Often publishing companies that operate on a subscription model battle with the best approach to annual price increases. As a product’s readership decreases the price needs to increase to maintain consistent revenues. But at what point will the customers that purchase the product look for an alternative because the cost of the product is simply no longer worth the value they receive in return?

The Van Westendorp Price Sensitivity Meter is an approach to researching pricing that asks the following 4 key questions to set a range within which people will continue to purchase the product in question:

1) At what price do you begin to think a product is too expensive to consider?
2) At what price do you think a product is so inexpensive that you would question the quality and not consider it?
3) At what price do you think a product is getting expensive, but would still consider it?
4) At what price do you think the product is a bargain?

In the digital age, one thing publishers have struggled with is putting a value on “content”.    Most consumers expect that the cost of a book be significantly less on a tablet because there are no costs associated with a physical product.   By implementing a Van Westendorp Study, you can more effectively use customer feedback to set prices in the range that optimizes sales and keeps customers satisfied.

Top 5 Ways to Stay on the Cutting Edge

With the pace at which the online landscape is evolving, it’s easier than ever to become complacent and fall behind competition.  Businesses that are making the transition online need to recognize the importance of paying particular attention to factors that are likely to affect the future direction of their industry.  The following is a list of what I believe are the best ways to stay on the cutting edge and position your organization for the future.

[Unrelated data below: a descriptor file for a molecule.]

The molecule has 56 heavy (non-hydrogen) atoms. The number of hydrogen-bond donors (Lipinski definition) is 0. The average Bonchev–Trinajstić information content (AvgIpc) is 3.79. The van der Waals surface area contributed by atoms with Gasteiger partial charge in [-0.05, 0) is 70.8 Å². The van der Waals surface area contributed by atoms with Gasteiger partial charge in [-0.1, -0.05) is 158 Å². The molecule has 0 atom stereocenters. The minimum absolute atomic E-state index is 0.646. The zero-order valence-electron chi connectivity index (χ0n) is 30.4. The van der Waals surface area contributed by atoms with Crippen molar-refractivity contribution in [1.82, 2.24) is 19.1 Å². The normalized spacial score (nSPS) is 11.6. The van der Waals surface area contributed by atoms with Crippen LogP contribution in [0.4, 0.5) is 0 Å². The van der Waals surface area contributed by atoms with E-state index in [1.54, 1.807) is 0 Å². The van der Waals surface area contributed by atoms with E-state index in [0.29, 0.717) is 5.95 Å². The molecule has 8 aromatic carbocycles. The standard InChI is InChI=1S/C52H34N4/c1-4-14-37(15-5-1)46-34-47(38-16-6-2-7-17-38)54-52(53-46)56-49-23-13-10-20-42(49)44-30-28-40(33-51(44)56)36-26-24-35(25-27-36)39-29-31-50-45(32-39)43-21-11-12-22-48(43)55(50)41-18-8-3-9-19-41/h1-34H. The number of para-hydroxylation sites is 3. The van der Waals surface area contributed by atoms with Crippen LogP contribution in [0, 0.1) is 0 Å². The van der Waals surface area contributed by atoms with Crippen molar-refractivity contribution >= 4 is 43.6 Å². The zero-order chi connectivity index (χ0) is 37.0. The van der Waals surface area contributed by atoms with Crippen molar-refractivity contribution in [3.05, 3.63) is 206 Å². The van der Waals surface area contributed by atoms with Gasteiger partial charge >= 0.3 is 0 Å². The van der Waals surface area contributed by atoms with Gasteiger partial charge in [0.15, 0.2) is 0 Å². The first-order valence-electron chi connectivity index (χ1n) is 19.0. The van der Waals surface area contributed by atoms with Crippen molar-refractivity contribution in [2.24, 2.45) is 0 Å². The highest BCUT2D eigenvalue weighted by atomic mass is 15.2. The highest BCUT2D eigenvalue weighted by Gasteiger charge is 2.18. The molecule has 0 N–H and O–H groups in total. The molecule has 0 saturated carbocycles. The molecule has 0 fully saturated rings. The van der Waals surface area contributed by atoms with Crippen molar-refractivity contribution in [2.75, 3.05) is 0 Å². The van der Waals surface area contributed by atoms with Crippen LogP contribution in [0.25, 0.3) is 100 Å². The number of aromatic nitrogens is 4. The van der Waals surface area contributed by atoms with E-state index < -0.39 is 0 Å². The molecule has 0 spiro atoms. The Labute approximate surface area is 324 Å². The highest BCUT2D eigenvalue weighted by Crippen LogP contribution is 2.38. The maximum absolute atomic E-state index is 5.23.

1.  Know What Your Competition is Doing

While we’d ideally like to be ahead of our competition, knowing what they’re doing today will give pointers to where they are headed.

2.  Listen to Your Customers

They may not be able to tell you exactly what they want, but gaining insight to how they’ll use your products is essential to building irreplaceable solutions.

3.  Hire for technical expertise

Today everything is happening online.   If you don’t have the technical expertise, you’ll be left in the dust.  Even worse, the longer you wait to adapt to new technologies the harder it will be to get back into the game.  

4.  Do as an Entrepreneur Would

With the pace at which businesses and technologies are moving today, bureaucracy should be avoided at all costs.  Put decision making in the hands of people capable of making the right decisions and give your products a chance to grow.

5.  Involve Organizational Youth in Decision Making

A colleague recently told me that he heard “if you want to understand why Blackberry Messenger (BBM) is so popular, you’ll have to ask your kids”.  The youth may not have as much experience, but in many cases they’re closer to the innovations that will allow your business to flourish. Don’t forget their voice.

Aflac Looks for New Voice

Known for it’s strong social media presence, Aflac (and its trademark duck) recently entered some unfamiliar waters… hot water.